With the pandemic restrictions still in place, the majority of office workers have been sent to work from home. This disruption has added additional pressure for businesses to digitalise services.

At the SAS and Which-50 webinar, The Role of the CMO at the Most Disruptive Moment, the panellists explained to attendees that marketers are having to listen to their customers more as the demand for digital increases.

Sebastian Pedovoli, co-founder and CEO at Proxima, said one of the major trends his company is seeing is the change in user behaviour.

“With the pandemic, volumes of consumers interacting with brands are definitely up in a marketing space.” What Proxima is looking at, is why and how users are doing that, he explained.

“It’s very much about listening to the customers as much as possible,” said Pedavoli. He’s noticed an emerging trend about the time of day customers access services. “Because we’re in a space where everything is very much real-time, we’re responding to customers within seconds, and we’re using the data that’s actually there in real-time.”

He said the time of day matters, and if you’re slightly off — in minutes and hours — it has a big impact on the impact that your message can have.

The other trend he is noticing is that the nature of communication between a brand and a customer is becoming asynchronous. The question for businesses is how do they adapt to these trends that are being accelerated by the pandemic.

The new normal

Cambell Holt, Platform Business and Consumer Lead, Mercer, said after moving 2,000 people across the region to work from home, the business has adopted a position of not returning to normal — but returning to better.

“Being better is different from a new normal. We’re taking this opportunity to see what we can do in work from home mode, and into the future, in terms of making our people better.

“We’re not taking credit for the concept of returning better. The inspiration is coming from a growing movement globally throughout the crisis, that’s creating discourse around the way the crisis can be used to create positive change,” said Holt.

Holt explained that there are some key themes that Mercer is focused on in terms of staff capability over the next period.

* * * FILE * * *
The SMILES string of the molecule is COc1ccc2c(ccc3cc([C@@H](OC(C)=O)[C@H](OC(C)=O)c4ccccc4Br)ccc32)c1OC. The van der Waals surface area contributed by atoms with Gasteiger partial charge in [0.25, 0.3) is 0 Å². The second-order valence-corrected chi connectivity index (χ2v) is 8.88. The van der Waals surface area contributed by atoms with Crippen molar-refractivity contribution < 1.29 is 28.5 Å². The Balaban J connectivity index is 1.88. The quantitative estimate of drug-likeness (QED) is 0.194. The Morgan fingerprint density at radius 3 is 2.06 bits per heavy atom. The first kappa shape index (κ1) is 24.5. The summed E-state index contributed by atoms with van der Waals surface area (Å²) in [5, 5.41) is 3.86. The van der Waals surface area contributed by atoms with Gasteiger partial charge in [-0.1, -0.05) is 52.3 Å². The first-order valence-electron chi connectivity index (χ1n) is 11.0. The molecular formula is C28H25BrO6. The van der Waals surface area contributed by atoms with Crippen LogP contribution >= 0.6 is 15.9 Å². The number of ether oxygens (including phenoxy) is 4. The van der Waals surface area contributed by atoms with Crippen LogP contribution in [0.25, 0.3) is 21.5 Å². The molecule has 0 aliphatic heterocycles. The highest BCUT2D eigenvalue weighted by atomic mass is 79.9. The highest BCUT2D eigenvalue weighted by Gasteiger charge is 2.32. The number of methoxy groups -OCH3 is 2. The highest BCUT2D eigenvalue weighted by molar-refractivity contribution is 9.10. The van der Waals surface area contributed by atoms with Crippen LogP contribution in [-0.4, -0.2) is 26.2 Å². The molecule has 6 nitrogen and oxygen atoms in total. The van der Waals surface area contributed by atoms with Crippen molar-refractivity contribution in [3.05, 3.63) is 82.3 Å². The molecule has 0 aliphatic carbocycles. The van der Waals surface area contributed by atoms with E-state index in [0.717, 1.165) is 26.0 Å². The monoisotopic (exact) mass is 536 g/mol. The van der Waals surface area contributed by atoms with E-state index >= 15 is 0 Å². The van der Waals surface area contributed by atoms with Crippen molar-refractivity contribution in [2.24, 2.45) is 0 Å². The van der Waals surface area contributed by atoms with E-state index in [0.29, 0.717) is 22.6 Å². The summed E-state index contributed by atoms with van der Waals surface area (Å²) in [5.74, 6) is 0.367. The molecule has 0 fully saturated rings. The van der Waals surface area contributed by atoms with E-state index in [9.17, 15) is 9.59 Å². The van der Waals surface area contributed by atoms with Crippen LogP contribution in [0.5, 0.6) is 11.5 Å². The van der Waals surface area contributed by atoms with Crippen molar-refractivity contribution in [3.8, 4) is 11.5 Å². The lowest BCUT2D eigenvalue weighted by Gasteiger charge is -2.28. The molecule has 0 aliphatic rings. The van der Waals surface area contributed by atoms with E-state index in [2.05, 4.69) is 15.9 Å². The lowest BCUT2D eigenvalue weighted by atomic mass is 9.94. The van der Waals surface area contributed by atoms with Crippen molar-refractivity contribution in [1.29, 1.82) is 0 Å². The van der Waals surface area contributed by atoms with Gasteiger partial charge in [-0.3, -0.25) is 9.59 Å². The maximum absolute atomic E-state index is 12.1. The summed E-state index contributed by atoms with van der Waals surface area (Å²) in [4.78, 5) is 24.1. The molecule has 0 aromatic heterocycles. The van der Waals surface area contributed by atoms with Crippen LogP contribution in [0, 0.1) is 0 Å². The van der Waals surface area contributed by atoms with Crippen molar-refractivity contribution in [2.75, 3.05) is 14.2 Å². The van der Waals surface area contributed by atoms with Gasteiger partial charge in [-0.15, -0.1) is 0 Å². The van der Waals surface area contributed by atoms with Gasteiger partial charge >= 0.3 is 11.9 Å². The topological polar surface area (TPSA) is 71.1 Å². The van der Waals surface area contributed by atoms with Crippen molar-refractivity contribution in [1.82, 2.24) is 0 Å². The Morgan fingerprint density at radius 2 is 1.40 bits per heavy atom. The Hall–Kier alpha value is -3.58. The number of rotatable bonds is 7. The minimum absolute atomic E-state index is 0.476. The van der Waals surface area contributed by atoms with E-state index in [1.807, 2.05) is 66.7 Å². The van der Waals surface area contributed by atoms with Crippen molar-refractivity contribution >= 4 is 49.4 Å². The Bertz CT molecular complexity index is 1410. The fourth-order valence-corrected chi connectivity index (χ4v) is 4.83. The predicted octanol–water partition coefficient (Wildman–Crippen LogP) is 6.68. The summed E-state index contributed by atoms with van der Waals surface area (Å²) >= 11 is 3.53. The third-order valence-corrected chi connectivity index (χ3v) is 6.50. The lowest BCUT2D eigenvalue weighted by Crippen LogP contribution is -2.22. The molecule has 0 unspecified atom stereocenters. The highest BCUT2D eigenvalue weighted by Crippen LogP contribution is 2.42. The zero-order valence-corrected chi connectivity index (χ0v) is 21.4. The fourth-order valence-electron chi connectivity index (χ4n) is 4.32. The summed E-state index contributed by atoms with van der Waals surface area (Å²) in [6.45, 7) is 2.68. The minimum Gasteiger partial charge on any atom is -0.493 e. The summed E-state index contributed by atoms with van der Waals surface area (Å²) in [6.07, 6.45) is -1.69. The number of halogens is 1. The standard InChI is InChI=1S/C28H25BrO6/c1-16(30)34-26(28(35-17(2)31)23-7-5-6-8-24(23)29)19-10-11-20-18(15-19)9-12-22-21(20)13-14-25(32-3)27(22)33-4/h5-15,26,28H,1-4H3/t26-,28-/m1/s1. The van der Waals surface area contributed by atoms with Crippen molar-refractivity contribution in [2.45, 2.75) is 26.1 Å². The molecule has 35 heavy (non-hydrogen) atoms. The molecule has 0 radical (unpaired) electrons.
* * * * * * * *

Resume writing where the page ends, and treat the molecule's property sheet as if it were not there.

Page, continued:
The first theme is the need to transcend traditional tools and ways of working.

He said brands are looking to use this time to embed those tools into the ways of working that are being forced on people. Hopefully, they can produce a permanent wholesale shift to these technologies — not only to assist colleague collaboration during this time but with the intent of permanently changing work practices going forward.

The second theme Holt focused on is the need for a more flexible workforce, to operate a rigorously structured capacity-matching program across the enterprise.

“We’re rotating people through different parts of the business in situations where their current role might see them under-utilised during this time. Others are experiencing high demand. We’re giving people exposure to other parts of the business and facilitating new experiences and skills development,” said Holt.

The third theme is the accelerated need for a digitised business model. “The crisis is representing a permanent inflection point in the shift to digital within our own operating model.

“This really demands an even greater focus on our people having the capabilities required in terms of effecting digital transformation in fairly traditional existing business models and operating models.”

Holt said this means Mercer is going to be looking to develop and source people with more digital in their DNA.

The final focus point in terms of people’s capabilities is preparing them for what the next normal looks like. He said it’s clearly going to require a new set of skills and capabilities.

“We’re now thinking about what the implications are for the increasingly digitised consumer — what that will imply for our own capabilities and even our structure into the future.

“The crisis has certainly stress-tested our structure and skills mix, and has already taught us a lot about the ways in which we can build a more resilient and capable workforce going forward.”

Emotional intelligence

Data and analytics are integral for CX, but so is emotional intelligence, argues Justin Theng, Customer Intelligence Lead, SAS Australia and New Zealand. He said marketers are tasked with being in touch with shifting sentiments, on both a group and individual level.

“This puts a stress test on the internal teams, upon the fracture that may have already been there. For example, the divide between the more intuitive marketer — who is used to more above the line or traditional marketing or direct marketing — versus the more technology-leaning teams or parts of the teams.”

Theng said the key thing is to optimise teams. Brands don’t have the luxury of knee-jerking because it would probably be the wrong response, in terms of acquiring new talent and cutting costs.

“Training teams and training people within those teams to think, and to be able to do their job more broadly, to better use technology and tools and analyse data —then to be able to make decisions from that data is important.

Theng said just because the data says you should speak more doesn’t mean you should speak more. The data might tell you what to say — but that doesn’t mean it tells you when or how to say it. Data needs to be balanced with emotional, human intelligence to be effective.

To find out more about how you can use personalisation, AI and insights, to create an emotional, humanised and balanced CX, register for next webinar as part of this series. Register now.

About this author

Athina Mallis is the editor of the Which-50 Digital Intelligence Unit of which SAS is a corporate member. Members provide their insights and expertise for the benefit of the Which-50 community. Membership fees apply. 

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